Jul 20, 2008

See you in October

Hey everybody! I am currently on a work trip in Europe for the next three months and will not return until October. No daring baking for me for three months...boohoo =( but I will be back in October!! till then..take care of you!!

Jul 6, 2008

Mini Vietnamese baguette

We have a Vietnamese fast food chain in Hawaii called Ba-le. I absolutely love their Bánh mì sandwiches. Bánh mì sandwiches are made with some type of sandwich meat, pickled turnip and pickled carrots, and topped with some cilantro. The best part of a Bánh mì sandwich is the light and fluffy baguette. You would think a baguette is just a baguette, but the Vietnamese baguettes are much lighter and more airy. I searched for such a recipe and found one at Cook and Eat. I pretty much followed the recipe exactly, except, I shaped the baguettes like you normally would for a regular baguette.

I really like these baguettes... the outside was really thin and crisp, while the inside is light and fluffy. It was very good the first day, the second day the outside was no longer crisp, but was still tasty if you toasted it. Give them a try:

Vietnamese Mini Baguettes
adapted from Cook and eat
Makes 8 baguettes

1 cup rice flour
1 cup pastry flour or 3/4 cup all purpose flour
2 t baking powder
2 cups warm water
1 T active dry yeast
1 1/2 t sugar
1 1/2 t salt
About 4 cups of all purpose flour

1. Mix the rice flour and pastry flour along with the baking powder in a dish and set aside.

2. Combine the water and yeast and let sit to proof. Then add the sugar and stir to combine. Sprinkle in the salt and the rice flour mixture, and mix with a wooden spoon. Then, transfer the dough to a stand mixer with a dough hook and mix on low for about 1 minute. Add the 3 1/2 cups of the all purpose flour, continuing to knead with the hook for about 3 minutes until its all combined and forms a smooth dough. Then, turn the dough onto a lightly floured surface and knead for another minute by hand.

3. Transfer the dough to a large bowl, cover and let sit in a warm spot for an hour and a half, or until doubled in size.

4. Turn the dough out onto a lightly floured surface and carefully punch down. Cut the dough in half, and then cut each half into 4 pieces. Roll each piece into a bowl, and flatten a little. Then, cover the dough balls and let rest for 10 minutes.

5. Working rapidly, turn the dough upside down on a lightly floured kneading surface and pat it firmly but not too roughly into an 6 inch oval with the lightly floured palms of your hands. Deflate any gas bubbles in the dough by pinching them.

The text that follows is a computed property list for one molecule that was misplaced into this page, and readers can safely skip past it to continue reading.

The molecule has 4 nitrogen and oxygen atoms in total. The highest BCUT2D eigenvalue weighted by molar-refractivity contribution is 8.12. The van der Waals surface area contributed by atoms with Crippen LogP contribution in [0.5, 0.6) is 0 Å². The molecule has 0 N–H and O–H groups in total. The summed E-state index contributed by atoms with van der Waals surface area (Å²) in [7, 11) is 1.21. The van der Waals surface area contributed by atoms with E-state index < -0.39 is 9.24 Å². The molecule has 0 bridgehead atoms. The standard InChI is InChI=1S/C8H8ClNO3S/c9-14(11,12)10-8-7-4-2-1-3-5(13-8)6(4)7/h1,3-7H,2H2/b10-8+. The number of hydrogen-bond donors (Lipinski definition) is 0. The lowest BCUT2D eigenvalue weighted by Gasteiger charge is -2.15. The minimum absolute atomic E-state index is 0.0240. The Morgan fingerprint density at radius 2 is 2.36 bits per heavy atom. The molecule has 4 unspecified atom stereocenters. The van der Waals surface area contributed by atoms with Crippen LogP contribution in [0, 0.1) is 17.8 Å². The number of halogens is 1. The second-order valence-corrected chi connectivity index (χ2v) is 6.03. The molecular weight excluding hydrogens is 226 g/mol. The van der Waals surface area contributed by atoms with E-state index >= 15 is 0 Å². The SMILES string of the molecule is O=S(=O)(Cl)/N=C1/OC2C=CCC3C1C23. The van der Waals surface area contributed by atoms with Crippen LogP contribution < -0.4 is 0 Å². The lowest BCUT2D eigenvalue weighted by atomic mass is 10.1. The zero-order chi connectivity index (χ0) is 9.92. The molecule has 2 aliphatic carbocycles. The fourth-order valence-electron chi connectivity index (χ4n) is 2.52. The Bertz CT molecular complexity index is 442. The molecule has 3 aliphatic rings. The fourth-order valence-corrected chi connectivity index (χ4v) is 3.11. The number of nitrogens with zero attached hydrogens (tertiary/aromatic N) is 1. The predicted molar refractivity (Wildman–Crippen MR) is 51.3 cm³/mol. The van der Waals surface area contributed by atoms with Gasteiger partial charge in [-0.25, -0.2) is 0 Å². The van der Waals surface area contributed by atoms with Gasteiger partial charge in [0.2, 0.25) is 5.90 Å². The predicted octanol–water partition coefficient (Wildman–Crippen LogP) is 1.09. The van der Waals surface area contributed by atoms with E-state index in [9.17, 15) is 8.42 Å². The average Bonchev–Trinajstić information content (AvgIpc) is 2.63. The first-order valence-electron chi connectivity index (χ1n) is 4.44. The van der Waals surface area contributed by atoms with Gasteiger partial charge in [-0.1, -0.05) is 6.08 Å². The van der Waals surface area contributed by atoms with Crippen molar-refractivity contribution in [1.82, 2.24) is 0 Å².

6. Fold the dough in half lengthwise by bringing the far edge down over the near edge. Being sure that the working surface is always lightly floured so the dough will not stick and tear, which would break the lightly coagulated gluten cloak that is being formed, seal the edges of the dough together, your hands extended, thumbs out at right angles and touching. Roll the dough a quarter turn forward so the seal is on top.

7. Flatten the dough again into an oval with the palms of your hands. Press a trench along the central length of the oval with the side of one hand. Fold in half again lengthwise. This time seal the edges together with the heel of one hand, and roll the dough a quarter of a turn toward you so the seal is on the bottom. Now, by rolling the dough back and forth with the palms of your hands, you will lengthen it into a sausage shape. Start in the middle, placing your right palm on the dough, and your left palm on top of your right hand.

8. Roll the dough forward and backward rapidly, gradually sliding your hands towards the two ends as the dough lengthens to about 8 inches.

9. Place the roll, seam side down, on a baking sheet lined with parchment or a silpat. Repeat with remaining dough balls, and space each roll about an inch and a half a part. Cover and let them sit for another 30 minutes.

10. Preheat the oven to 425F. Slash the dough by running a razor blade or a sharp knife along the length of the baguette. Bake the bread for 20 minutes total, rotating the baking sheets after 10 minutes. The bread should be golden and sound hollow when tapped. Cool on a rack before serving. Best eaten the same day it’s cooked, but you can freeze the bread if you don’t use them the same day.

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